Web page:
Why the U.S. Won't Pull a Brazil--Yet

When "60 Minutes" reported that computer hackers had shut off the lights in some Brazilian cities, it raised the obvious question of who was behind the alleged attack. The answers aren't clear, but it is clear that many countries are developing the capabilities to attack their adversaries in cyberspace and to do massive damage to critical infrastructures like the electrical grid. The United States already has those capabilities.

In the current issue of National Journal, I tell the story of how the National Security Agency and the U.S. military in Iraq were able to use cyber attacks to penetrate the communications networks of insurgents and foreign fighters. It was a surgical strike, aimed at a discrete target. But it raises an obvious question: Would the United States ever use a more devastating weapon, perhaps shutting off the lights in an adversary nation? The answer is, almost certainly no, not unless America were attacked first.

To understand why, forget about the cyber dimension for a moment. Imagine that some foreign military had flown over a power substation and Brazil and dropped a bomb on it, depriving electricity to millions of people, as well as the places they work, the hospitals they visit, and the transportation they use. If there were no official armed conflict between Brazil and its attacker, the bombing would be illegal under international law. That's a pretty basic test. But even if there were a declared war, or a recognized state of hostilities, knocking out vital electricity to millions of citizens--who presumably are not soldiers in the fight--would fail a number of other basic requirements of the laws of armed conflict. For starters, it could be considered disproportionate, particularly if Brazil hadn't launched any similar sized offensive on its adversary. Shutting off electricity to whole cities can effectively paralyze them. And the bombing would clearly target non-combatants. The government uses electricity, yes, but so does the entire civilian population.

Now add the cyber dimension. If the effect of a hacker taking down the power grid is the same as a bomber--that is, knocking out electrical power--then the same rules apply. That essentially was the conclusion of a National Academies of Sciences report in April. The authors write, "During acknowledged armed conflict (notably when kinetic and other means are also being used against the same target nation), cyber attack is governed by all the standard law of armed conflict. ...If the effects of a kinetic attack are such that the attack would be ruled out on such grounds, a cyber attack that would cause similar effects would also be ruled out."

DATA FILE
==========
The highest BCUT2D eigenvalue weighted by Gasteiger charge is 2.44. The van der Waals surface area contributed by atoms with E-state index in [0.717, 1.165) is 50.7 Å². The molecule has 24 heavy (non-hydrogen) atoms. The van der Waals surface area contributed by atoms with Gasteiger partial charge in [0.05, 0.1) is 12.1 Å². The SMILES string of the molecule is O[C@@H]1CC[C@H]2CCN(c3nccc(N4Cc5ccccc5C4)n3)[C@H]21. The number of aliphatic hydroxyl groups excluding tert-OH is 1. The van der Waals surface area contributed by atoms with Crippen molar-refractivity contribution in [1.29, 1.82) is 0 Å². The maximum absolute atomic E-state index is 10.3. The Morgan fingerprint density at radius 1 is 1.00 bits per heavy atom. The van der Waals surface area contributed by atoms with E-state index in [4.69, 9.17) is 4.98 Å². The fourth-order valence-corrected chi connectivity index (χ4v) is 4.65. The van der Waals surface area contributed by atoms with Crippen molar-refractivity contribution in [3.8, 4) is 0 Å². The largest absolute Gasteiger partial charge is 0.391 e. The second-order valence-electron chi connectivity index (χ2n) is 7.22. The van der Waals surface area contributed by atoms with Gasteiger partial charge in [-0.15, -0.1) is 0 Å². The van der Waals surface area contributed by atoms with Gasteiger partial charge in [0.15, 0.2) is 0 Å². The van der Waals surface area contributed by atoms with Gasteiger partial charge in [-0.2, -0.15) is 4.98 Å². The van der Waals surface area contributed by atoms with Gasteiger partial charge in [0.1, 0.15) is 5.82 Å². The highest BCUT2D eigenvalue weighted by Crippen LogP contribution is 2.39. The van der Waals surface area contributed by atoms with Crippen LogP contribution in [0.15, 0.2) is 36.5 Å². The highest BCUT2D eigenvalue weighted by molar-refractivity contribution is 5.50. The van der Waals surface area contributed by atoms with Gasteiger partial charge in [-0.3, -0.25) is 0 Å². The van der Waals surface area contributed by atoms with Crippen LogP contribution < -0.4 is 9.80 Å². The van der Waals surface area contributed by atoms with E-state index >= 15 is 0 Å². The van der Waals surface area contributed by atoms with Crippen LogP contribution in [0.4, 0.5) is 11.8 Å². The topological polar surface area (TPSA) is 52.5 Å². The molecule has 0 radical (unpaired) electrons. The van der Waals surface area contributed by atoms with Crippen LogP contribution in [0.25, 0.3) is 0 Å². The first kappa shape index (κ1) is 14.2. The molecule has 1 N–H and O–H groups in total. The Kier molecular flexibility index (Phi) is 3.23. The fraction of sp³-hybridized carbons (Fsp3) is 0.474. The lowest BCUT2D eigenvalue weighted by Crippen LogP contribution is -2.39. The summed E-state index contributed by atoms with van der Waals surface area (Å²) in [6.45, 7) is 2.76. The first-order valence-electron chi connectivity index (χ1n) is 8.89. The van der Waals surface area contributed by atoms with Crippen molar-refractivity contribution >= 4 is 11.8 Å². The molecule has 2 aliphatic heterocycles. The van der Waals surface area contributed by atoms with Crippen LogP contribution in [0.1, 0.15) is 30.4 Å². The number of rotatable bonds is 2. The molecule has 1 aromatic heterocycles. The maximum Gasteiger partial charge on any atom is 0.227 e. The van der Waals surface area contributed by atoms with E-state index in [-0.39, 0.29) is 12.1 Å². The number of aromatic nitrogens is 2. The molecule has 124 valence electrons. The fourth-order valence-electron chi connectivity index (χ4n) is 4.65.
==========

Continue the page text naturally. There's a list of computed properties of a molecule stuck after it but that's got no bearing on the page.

The United States has never argued that the laws of armed conflict don't apply in cyberspace. Indeed, the military has operated under the assumption--based on experience--that cyber weapons can be so devastating that they must be used sparingly. According to a report in The Guardian, military planners refrained from launching a broad cyber attack against Serbia during the Kosovo conflict for fear of committing war crimes. The Pentagon theoretically had the power to "bring Serbia's financial systems to a halt" and to go after the personal accounts of Slobodan Milosevic, the newspaper reported. But when the NATO-led bombing campaign was in full force, the Defense Department's general counsel issued guidance on cyber war that said the law of (traditional) war applied.

The military ran into this same dilemma four years later, during preparations to invade Iraq in 2003. Planners considered whether to launch a massive attack on the Iraqi financial system in advance of the conventional strike. But they stopped short when they realized that the same networks used by Iraqi banks were also used by banks in France. Releasing a vicious computer virus into the system could potentially harm America's allies. Some planners also worried that the contagion could spread to the United States. It could have been the cyber equivalent of nuclear fallout.

The reported conclusions of Pentagon lawyers and planners find echoes in the Academies report: "The fact that an attack is carried out through the use of cyber weapons rather than kinetic weapons is far less significant than the effects that result from such use." That's the critical question facing the United States military as it stands up a new Cyber Command: What real world effect would hacking a power grid have? What disruption to civilian life would corrupting a bank's databases cause? The United States has apparently concluded that the repercussions would be profound, widespread, and unjust.

A year and a half ago, I asked the head of counterintelligence for the United States, Joel Brenner, what kinds of cyber attacks would qualify as acts of war. He'd clearly given the question some thought. If another nation took out a piece of our power grid, that would qualify, he said. No different than if they'd attacked it with explosives.

In May, the current director of the National Security Agency, Lt. Gen. Keith Alexander, told a congressional panel that cyber attacks in Estonia and Georgia a few years ago, which knocked out public communications and disrupted banking, got close to the definition of cyber war. Alexander didn't say whether the United States would ever engage in such attacks. But it's hard to believe that he would think that's a good idea. Not unless we'd been attacked first, and in similar fashion. And if that had happened, the escalation from cyber war into real world war would be swift and devastating.